I’m not shopping on Black Friday this year. Why? Well, I remember, back in high school, coming home from Halloween parties, switching on the TV and seeing the first Christmas commercials of the year. I’d roll my eyes and think, “What about Thanksgiving?” These days, Christmas commercials start in early October (I’m looking at you Kmart) and Thanksgiving is completely passed over in favor of the almighty dollar.
I’ve never been a fan of stores opening at midnight after Thanksgiving- who wants to go to work immediately following a tryptophan-filled dinner or freeze in a line of bargain shoppers ready to trample you for a flat screen? This year, Black Friday doesn’t start at midnight. It starts at 5 PM on Thursday. Right around the time when most Americans would be sitting down with their families to enjoy a long, leisurely dinner, employees of Toys R Us will be at work so that moms can save $4 on a Pokemon toy.
Obviously, as a fashion blogger, I’m an active participant in our consumer culture. I can’t wait for the next season of shows and the next “Must Have” item! Not only is shopping practically my hobby but I encourage others to lust and consume on a daily basis. So maybe my argument doesn’t have a leg to stand on but something about our Black Friday culture is bothering me more than usual.
The stores most guilty of denying their employees turkey are the ones that can most afford to be closed on Thursday. (For the record, I don’t begrudge small stores opening at regular business times on Black Friday- it would be bad business to close!) Target, for example, did $72 billion in sales during 2012.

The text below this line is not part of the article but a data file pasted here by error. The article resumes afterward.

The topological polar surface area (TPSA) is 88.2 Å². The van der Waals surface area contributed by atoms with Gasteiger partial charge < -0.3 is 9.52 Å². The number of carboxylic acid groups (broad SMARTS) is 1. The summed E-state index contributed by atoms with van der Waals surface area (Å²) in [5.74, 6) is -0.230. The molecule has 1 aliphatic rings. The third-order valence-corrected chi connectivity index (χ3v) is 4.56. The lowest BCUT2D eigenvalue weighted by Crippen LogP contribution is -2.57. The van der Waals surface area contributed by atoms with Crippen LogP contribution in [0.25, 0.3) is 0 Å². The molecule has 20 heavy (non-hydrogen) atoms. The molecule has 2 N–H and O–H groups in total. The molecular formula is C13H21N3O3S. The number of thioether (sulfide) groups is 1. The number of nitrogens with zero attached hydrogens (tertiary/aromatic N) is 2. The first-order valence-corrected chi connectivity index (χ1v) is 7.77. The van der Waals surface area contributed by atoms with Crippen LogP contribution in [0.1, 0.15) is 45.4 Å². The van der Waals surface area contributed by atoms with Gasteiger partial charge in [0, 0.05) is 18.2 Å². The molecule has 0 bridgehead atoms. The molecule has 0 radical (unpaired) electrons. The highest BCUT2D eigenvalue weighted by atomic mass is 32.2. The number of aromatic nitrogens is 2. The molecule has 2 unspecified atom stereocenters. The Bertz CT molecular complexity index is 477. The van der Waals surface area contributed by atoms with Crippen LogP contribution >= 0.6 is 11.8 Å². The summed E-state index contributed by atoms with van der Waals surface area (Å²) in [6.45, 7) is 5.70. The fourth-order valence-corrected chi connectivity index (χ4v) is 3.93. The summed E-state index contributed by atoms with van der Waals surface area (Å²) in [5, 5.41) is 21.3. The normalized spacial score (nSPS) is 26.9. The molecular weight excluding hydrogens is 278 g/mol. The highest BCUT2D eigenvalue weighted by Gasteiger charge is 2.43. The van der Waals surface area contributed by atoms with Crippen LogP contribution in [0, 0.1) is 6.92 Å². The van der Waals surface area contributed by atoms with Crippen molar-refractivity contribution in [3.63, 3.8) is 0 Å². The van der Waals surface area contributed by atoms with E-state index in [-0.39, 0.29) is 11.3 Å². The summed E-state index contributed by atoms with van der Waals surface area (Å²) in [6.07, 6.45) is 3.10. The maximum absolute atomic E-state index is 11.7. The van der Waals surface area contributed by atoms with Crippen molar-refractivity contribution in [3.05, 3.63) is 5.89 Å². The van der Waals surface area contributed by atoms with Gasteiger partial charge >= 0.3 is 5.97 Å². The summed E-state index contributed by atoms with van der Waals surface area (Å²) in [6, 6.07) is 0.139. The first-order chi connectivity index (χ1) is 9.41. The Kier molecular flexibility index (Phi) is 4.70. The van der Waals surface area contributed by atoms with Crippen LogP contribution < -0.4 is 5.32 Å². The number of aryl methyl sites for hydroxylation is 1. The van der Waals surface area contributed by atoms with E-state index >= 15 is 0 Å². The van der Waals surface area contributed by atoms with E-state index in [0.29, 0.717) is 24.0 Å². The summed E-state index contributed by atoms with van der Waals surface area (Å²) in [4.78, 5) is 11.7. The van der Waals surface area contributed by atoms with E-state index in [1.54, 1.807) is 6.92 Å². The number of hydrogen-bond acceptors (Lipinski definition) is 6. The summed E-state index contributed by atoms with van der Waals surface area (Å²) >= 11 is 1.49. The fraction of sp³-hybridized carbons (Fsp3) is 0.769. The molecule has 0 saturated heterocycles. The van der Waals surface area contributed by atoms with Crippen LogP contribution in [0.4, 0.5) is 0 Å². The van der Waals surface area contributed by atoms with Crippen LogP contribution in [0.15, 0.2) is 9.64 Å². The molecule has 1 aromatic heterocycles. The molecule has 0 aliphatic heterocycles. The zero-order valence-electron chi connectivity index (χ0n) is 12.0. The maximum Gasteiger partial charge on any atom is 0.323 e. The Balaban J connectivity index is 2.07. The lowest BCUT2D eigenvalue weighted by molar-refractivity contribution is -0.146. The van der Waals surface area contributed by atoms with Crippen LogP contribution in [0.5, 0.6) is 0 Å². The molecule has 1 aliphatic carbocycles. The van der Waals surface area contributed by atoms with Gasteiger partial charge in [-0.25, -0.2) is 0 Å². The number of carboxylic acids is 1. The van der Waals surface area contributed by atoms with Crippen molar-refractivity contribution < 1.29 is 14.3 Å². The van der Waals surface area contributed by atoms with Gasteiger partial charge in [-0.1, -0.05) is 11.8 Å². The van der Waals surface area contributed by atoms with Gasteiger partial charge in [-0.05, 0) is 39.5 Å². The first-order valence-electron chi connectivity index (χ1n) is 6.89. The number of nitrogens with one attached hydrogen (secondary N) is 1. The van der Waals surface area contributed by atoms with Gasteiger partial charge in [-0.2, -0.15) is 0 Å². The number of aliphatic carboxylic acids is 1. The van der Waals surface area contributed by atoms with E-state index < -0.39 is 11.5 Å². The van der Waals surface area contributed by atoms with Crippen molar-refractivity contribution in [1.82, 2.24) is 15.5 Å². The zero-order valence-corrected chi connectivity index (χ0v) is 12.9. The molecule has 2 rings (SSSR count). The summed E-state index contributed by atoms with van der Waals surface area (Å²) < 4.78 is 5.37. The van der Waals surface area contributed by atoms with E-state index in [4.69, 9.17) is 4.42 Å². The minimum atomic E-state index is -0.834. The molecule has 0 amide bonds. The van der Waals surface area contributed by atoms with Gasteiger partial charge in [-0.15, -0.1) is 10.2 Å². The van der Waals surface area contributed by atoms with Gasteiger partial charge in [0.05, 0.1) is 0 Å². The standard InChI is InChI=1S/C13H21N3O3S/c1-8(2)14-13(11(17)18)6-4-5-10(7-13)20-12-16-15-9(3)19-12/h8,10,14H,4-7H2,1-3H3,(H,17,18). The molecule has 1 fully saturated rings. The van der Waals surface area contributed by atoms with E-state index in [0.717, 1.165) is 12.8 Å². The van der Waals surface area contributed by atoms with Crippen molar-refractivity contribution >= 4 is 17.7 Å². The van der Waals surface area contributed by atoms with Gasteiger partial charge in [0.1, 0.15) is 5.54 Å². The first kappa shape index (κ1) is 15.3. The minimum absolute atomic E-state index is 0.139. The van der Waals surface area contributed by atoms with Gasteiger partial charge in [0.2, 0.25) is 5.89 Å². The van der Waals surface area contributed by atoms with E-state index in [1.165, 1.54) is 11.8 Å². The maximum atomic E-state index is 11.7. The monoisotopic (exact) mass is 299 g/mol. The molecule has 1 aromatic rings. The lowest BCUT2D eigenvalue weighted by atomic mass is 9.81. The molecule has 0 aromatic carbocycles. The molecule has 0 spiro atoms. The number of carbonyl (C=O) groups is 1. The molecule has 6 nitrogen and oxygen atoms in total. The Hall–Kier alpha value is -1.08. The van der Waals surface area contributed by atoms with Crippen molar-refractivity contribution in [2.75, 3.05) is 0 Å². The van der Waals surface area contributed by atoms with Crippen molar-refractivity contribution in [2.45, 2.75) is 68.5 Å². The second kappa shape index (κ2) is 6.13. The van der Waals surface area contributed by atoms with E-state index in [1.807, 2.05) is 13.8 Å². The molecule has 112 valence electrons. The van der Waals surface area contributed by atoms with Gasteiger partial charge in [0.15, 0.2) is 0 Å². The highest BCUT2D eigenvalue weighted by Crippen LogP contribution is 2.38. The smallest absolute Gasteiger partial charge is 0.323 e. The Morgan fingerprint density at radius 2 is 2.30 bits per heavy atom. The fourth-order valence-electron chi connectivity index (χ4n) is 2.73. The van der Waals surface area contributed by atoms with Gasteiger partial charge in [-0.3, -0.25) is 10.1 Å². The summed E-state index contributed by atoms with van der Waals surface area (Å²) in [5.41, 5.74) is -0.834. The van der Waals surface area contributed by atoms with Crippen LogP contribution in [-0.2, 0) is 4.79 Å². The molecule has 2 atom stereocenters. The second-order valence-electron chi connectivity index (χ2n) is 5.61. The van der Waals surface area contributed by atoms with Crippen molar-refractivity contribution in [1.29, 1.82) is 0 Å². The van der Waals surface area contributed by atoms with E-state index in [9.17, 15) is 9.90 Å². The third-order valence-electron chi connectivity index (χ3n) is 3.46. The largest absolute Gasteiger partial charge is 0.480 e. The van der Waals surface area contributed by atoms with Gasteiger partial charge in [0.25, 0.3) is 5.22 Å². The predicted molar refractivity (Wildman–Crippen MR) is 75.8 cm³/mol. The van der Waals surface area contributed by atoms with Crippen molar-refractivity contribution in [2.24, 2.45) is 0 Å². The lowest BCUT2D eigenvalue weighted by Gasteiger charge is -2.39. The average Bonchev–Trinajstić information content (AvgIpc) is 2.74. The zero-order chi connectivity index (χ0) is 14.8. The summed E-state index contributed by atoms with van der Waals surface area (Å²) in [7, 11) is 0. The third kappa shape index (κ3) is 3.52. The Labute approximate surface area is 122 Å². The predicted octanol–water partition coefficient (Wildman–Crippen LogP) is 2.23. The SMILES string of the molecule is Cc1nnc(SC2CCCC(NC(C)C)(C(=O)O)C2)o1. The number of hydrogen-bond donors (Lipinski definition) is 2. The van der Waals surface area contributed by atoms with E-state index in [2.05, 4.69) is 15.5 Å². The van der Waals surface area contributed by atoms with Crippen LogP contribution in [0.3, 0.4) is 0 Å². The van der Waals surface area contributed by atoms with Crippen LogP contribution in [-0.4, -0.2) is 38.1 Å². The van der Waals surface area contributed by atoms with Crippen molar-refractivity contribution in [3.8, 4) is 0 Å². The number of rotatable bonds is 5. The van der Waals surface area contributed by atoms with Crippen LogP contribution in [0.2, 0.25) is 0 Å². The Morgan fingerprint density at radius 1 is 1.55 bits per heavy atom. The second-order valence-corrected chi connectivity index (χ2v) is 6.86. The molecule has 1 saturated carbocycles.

|Nordstrom is doing the right thing for their employees by staying closed on Thanksgiving.|
I suppose there is an argument that people who choose to work at these major retailers during the holiday season know that they are required to work on Black Friday and therefore are choosing to work on Thanksgiving. But a lot of people who work on the floor at these big stores like Walmart aren’t choosing to work there; they have to. This is how they provide for their families who have to turn around and celebrate Thanksgiving without them. Is it really so much to ask that they be allowed to enjoy the holiday? After all, for most of the twentieth century retail survived and thrived just fine opening at 9 AM without taking away a very rare day off.
What kind of example are we setting anyway? People bemoan millennials sense of entitlement and lack of empathy but what do they expect to come from dinnertime door busters and midnight madness year after year?
So I’m not shopping on Black “Friday”. I love a good deal but I also love watching the parade with my family, having hot chocolate at the high school football game, helping my mom peel potatoes, eating pumpkin pie with my brother, and watching Elf after dinner, feeling sleepy and satisfied. I simply don’t want to be part of something that deprives other families of their traditions.